What Brett Keisel's Return Means for the Steelers Defense

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What Brett Keisel's Return Means for the Steelers Defense
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If you are at all nostalgic, then you are probably pretty excited about the move the Pittsburgh Steelers made on Tuesday. ESPN NFL insider Adam Schefter broke the news on Tuesday that the defensive end Brett Keisel had been re-signed by the Steelers.

The thought was initially that Keisel might head west to Arizona and sign with the Cardinals after losing defensive lineman Darnell Dockett for the year with a knee injury. However, Keisel opted for loyalty, and it appears he is going to finish his NFL career in the city where it started. 

Keisel has spent the past 11 seasons with the Steelers, accumulating 391 tackles and 29 sacks. According to Mark Kaboly of the Pittsburgh Tribune-Review, the contract is for two years, but financial details were not disclosed yet. The two-year structure of the deal assures that it is more than the league minimum, but probably not much more.

Let me apologize in advance that I do not share the enthusiasm of many Steelers fans about bringing Keisel back into the fold at this point. Can he have a positive impact on this defense? And what is the cost of having him on the roster beyond the contract?


Before we explore Keisel's role and impact, it's important to understand a little more about the Steelers' defensive front. In their base defense, Pittsburgh employs a 3-4 defense, meaning one defensive tackle and two ends. There was a time when this defense was a novelty in the league, but it has become much more commonplace in recent years.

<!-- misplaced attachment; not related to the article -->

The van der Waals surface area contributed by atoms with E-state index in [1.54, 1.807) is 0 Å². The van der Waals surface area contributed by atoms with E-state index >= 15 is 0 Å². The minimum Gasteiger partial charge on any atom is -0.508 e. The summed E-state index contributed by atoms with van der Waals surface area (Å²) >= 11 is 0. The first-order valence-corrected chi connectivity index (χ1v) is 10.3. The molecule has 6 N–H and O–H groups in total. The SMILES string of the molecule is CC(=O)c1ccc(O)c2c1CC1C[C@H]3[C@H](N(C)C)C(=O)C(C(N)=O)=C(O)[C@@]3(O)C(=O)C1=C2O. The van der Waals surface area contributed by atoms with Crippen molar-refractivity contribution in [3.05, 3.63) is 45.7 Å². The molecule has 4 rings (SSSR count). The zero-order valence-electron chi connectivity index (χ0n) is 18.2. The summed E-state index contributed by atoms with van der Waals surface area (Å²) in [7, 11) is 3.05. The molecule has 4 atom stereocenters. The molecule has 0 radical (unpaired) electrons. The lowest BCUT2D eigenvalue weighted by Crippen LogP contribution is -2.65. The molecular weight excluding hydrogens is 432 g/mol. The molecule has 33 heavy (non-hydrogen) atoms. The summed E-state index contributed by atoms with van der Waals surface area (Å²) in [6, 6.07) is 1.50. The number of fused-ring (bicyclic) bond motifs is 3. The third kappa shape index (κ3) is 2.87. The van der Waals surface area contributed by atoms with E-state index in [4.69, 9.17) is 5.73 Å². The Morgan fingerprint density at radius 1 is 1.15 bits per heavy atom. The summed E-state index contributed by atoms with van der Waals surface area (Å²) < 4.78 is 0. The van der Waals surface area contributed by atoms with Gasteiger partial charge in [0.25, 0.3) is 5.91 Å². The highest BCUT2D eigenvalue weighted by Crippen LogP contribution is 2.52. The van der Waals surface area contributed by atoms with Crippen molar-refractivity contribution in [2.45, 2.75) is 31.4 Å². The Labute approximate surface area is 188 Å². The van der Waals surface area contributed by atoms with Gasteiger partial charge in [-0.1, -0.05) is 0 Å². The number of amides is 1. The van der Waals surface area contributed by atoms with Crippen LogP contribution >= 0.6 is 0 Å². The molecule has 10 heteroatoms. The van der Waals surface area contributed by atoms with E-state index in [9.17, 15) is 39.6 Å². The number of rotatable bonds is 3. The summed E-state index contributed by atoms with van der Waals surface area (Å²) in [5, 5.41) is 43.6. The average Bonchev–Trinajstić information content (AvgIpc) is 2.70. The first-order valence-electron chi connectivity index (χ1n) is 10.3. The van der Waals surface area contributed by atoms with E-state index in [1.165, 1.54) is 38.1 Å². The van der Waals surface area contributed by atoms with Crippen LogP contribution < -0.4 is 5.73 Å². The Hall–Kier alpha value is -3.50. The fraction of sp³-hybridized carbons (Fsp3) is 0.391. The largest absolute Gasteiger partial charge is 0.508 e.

Bill Kostroun/Associated Press

The Steelers also employ four defensive linemen in their sub-packages, so there are plenty of occasions when ends become tackles, and their responsibilities adjust with it.  

I really didn’t think Keisel was coming back to Pittsburgh to start. I was hoping that Cameron Heyward was entrenched on one side and the combo of Stephon Tuitt and Cam Thomas would hold it down on the other side.

However, according to ESPN’s Scott Brown, Keisel has already been listed as the starter opposite Heyward.

This seems like putting the cart before the horse at this point. Thomas and Tuitt have played well. This could have to do with Thomas sliding inside, and best-case scenario is Tuitt will be brought along slowly. Regardless, starter status already is a bit surprising.

A big part of Keisel's impact on the roster will depend on how many defensive linemen they opt for on the final 53-man roster. If the Steelers choose to only keep six, it is likely that rookie Josh Mauro finds himself on the practice squad.

Don Wright/Associated Press

This would be unfortunate, as Mauro has played well and has much more upside going forward. There's no guarantee with the proliferation of 3-4 teams that Mauro would even be safe on the practice squad. 

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However, this could extend beyond just the defensive line. If Pittsburgh chooses to keep a seventh defensive lineman, that would be at the expense of either an an inside linebacker or a defensive back. Young players with potential would be relegated to the practice squad or worse for the sake of a 35-year-old defensive end.

In the final analysis, the expansion of the practice squads likely played a role in this signing. The play of the defensive line has been good, so it is less about talent and more about numbers. If Pittsburgh thinks they can stash two extra young players on the practice squad, Keisel's experience and leadership would be valuable.

Let's all hope Keisel can bring a veteran element and some leadership to all this young talent. This defense has a shot to be special this year. If Keisel proves to be the spark the defensive line needs, then this signing will seem like pure genius. 

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